BRUSSELS/LONDON (Reuters) – Britain and Canada on Monday joined the European Union in pledging to protect 30% of their land and seas by 2030 to stem “catastrophic” biodiversity loss and help galvanise support for broader agreement on the target ahead of a U.N. summit.
With the twin crises of climate change and wildlife loss accelerating, leaders are trying to build momentum ahead of the meeting in Kunming, China, in May, where nearly 200 countries will negotiate a new agreement on protecting nature.
“We must act now – right now. We cannot afford dither and delay because biodiversity loss is happening today and it is happening at a frightening rate. Left unchecked, the consequences will be catastrophic for us all,” British Prime Minister Boris Johnson said.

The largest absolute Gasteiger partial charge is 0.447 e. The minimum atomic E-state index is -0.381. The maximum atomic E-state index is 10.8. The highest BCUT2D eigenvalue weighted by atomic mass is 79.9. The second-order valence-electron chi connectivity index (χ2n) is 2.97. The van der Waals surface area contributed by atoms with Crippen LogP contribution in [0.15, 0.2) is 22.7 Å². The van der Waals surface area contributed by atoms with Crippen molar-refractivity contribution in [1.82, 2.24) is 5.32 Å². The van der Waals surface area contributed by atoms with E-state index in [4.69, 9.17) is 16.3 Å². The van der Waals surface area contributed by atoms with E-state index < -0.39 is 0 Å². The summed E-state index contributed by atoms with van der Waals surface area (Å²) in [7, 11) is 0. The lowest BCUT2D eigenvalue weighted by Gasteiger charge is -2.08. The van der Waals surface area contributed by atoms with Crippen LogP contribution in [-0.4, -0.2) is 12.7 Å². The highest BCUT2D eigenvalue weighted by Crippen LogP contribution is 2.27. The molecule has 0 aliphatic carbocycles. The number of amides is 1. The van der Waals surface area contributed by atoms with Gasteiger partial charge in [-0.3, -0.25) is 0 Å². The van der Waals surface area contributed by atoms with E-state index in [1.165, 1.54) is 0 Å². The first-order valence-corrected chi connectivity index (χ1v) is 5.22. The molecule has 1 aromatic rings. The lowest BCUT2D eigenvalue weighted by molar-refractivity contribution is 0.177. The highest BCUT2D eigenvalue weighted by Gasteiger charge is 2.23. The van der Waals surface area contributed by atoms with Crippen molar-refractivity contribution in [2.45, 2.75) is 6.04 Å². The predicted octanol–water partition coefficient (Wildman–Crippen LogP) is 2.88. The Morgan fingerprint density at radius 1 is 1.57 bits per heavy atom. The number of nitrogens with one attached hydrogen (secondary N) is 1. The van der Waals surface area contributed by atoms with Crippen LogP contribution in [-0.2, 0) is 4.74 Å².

“Extinction is forever – so our action must be immediate.”
Without action, 30% to 50% of all species could be lost by 2050, threatening economic and social prosperity, a report by The Nature Conservancy charity this month said. For example, losing bees, butterflies and other pollinators could cause a drop in annual agricultural output worth $217 billion.
Scientists have said a minimum of 30% of the planet must be safeguarded, through protected areas and conservation. A draft of the Kunming agreement includes this pledge.
While Monday’s pledges did not detail specific actions nor funding plans, protected areas are usually managed to ensure the long-term conservation of nature. This can mean curbing or banning commercial or extraction activities, ensuring unspoiled natural areas remain unspoiled, or restoring and maintaining ecosystems such as forests and wetlands.
“We have both the responsibility and the opportunity. We have the second largest land mass,